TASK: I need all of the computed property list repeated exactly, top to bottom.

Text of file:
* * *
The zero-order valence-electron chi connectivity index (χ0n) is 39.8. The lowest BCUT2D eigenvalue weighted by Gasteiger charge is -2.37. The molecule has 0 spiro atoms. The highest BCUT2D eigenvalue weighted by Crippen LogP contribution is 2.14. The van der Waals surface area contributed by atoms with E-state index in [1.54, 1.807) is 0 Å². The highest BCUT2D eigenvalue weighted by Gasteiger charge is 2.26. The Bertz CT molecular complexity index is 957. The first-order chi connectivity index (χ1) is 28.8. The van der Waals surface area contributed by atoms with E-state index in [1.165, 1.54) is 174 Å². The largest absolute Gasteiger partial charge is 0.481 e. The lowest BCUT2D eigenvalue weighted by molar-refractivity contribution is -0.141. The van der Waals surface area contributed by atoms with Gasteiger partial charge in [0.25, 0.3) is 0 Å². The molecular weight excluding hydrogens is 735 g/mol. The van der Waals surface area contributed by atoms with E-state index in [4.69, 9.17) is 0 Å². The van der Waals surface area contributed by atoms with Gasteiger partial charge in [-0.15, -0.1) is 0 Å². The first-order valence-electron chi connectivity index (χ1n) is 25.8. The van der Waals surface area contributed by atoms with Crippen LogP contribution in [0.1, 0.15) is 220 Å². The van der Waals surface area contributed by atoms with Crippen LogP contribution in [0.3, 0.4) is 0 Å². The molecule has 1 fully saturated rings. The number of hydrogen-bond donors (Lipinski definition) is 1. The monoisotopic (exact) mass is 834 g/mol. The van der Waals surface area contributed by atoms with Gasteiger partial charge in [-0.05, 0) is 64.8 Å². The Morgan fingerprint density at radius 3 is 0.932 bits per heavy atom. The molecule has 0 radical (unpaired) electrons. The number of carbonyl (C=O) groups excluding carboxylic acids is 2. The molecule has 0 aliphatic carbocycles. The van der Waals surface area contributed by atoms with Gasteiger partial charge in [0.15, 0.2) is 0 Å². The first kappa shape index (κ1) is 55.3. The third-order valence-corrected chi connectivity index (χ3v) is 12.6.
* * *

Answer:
The zero-order valence-electron chi connectivity index (χ0n) is 39.8. The lowest BCUT2D eigenvalue weighted by Gasteiger charge is -2.37. The molecule has 0 spiro atoms. The highest BCUT2D eigenvalue weighted by Crippen LogP contribution is 2.14. The van der Waals surface area contributed by atoms with E-state index in [1.54, 1.807) is 0 Å². The highest BCUT2D eigenvalue weighted by Gasteiger charge is 2.26. The Bertz CT molecular complexity index is 957. The first-order chi connectivity index (χ1) is 28.8. The van der Waals surface area contributed by atoms with E-state index in [1.165, 1.54) is 174 Å². The largest absolute Gasteiger partial charge is 0.481 e. The lowest BCUT2D eigenvalue weighted by molar-refractivity contribution is -0.141. The van der Waals surface area contributed by atoms with Gasteiger partial charge in [0.25, 0.3) is 0 Å². The molecular weight excluding hydrogens is 735 g/mol. The van der Waals surface area contributed by atoms with E-state index in [4.69, 9.17) is 0 Å². The van der Waals surface area contributed by atoms with Gasteiger partial charge in [-0.15, -0.1) is 0 Å². The first-order valence-electron chi connectivity index (χ1n) is 25.8. The van der Waals surface area contributed by atoms with Crippen LogP contribution in [0.1, 0.15) is 220 Å². The van der Waals surface area contributed by atoms with Crippen LogP contribution in [0.3, 0.4) is 0 Å². The molecule has 1 fully saturated rings. The number of hydrogen-bond donors (Lipinski definition) is 1. The monoisotopic (exact) mass is 834 g/mol. The van der Waals surface area contributed by atoms with Gasteiger partial charge in [-0.05, 0) is 64.8 Å². The Morgan fingerprint density at radius 3 is 0.932 bits per heavy atom. The molecule has 0 radical (unpaired) electrons. The number of carbonyl (C=O) groups excluding carboxylic acids is 2. The molecule has 0 aliphatic carbocycles. The van der Waals surface area contributed by atoms with Gasteiger partial charge in [0.15, 0.2) is 0 Å². The first kappa shape index (κ1) is 55.3. The third-order valence-corrected chi connectivity index (χ3v) is 12.6.